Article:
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Delaware Follows NJ’s Lead on Drinking Water Standards

But NJ’s Leadership a Thing of The Past

The State of Delaware just followed NJ’s lead and has proposed new drinking water standards for toxic chemicals.

Following up on the excellent series “Delaware Drinking Water At Risk” by reporter Jeff Montgomery, Delaware online news reports today:

Delaware proposes stricter limits on 3 toxins in drinking water

Delaware plans to impose stricter drinking water standards for three toxic chemicals suspected of causing cancer in people, a move that will require increased filtering of public supplies in systems serving more than 200,000 state residents.

Two water utilities would be affected immediately by the proposed lowering of allowable limits for perchloroethylene in drinking water to 1 part per billion from the current 5 ppb level. The chemical, often called PCE or “perc,” is widely used in dry cleaning, and has turned up in groundwater across Delaware and around the country.

A similar tightening is under consideration for a related solvent, tetrachloroetheylene or TCE, and vinyl chloride. All three are considered probable carcinogens. TCE and PCE are widely used as cleaning solvents in industry, while vinyl chloride is used in making plastics. …

New Jersey already has a 1 ppb limit for the same chemicals.

Both NJ standards and the proposed Delaware drinking water standards are more stringent than federal standards set by US EPA.

However, shamefully, NJ’s leadership no longer exists.

Governor Christie killed it by issuing Executive Order #2, which discourages any NJ standards that are more stringent than federal minimums.

EO#2 mandates that any new NJ standard be justified by cost benefit analysis, a hurdle to new regulation that conflicts with NJ’s Safe Drinking Water Act.

NJ’s Safe Drinking Water Act establishes 3 science based factors upon which to base drinking water standards. Unlike the federal SDWA, NJ law does not include a requirement to consider costs. NJ’s law is stricter than the federal law in this important regard, which leads to NJ’s stricter standards, that are primarily health based.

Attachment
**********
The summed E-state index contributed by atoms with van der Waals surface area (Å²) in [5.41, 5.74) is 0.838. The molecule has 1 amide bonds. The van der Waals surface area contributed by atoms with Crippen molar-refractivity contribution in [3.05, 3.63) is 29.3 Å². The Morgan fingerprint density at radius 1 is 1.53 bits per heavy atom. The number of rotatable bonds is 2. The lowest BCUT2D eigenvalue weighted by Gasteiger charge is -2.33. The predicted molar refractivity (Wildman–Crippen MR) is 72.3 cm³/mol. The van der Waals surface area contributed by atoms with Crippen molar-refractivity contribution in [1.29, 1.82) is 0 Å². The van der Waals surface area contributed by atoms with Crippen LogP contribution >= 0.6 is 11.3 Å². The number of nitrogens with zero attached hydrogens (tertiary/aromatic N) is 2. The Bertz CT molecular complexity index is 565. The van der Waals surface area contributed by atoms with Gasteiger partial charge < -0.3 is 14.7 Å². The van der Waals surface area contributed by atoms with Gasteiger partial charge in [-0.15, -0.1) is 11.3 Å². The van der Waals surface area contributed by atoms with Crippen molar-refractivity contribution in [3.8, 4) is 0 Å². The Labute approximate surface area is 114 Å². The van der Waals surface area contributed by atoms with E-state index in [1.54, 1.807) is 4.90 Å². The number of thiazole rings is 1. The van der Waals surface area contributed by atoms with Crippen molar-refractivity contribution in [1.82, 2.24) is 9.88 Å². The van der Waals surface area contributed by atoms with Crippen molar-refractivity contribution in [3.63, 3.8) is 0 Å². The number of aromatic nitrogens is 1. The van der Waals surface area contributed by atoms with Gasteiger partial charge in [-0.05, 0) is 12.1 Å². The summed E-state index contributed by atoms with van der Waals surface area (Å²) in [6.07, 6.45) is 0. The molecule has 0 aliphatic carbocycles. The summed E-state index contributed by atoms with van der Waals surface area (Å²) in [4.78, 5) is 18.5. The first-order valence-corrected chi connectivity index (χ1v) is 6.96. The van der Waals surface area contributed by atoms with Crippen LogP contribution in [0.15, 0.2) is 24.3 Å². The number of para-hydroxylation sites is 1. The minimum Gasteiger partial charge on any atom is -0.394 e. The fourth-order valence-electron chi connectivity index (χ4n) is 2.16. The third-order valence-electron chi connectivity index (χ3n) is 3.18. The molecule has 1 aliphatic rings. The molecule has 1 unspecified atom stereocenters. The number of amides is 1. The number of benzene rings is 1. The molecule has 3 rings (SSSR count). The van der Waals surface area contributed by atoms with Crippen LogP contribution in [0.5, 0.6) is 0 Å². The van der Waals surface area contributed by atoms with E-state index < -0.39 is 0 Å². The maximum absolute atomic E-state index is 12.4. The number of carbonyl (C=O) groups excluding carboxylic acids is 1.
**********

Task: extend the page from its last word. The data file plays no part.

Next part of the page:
As we wrote, quoting DEP:

The [Drinking Water Quality] Institute considers three factors when recommending MCLs: health effects, technological ability to measure the contaminant level, and ability of existing treatment technologies to meet the MCL. For chemicals causing effects other than cancer (noncarcinogens), the goal is the elimination of all adverse health effects resulting from ingestion, within the limits of practicability and feasibility. The Federal standard-setting process considers these factors and an additional economic factor. (proposal at page 19-20)

DEP Commissioner Martin has gone even further than Christie’s EO.

Martin not only ignores – and even attacks – his own scientists’ recommendations, he now has blocked the Drinking Water Quality Institute from even meeting to make recommendations.

The DWQI meets on a quarterly basis. They last met in September. It’s been over 6 months (see: Total Collapse at NJ Drinking Water Quality Institute

What’s up with that, Bob?

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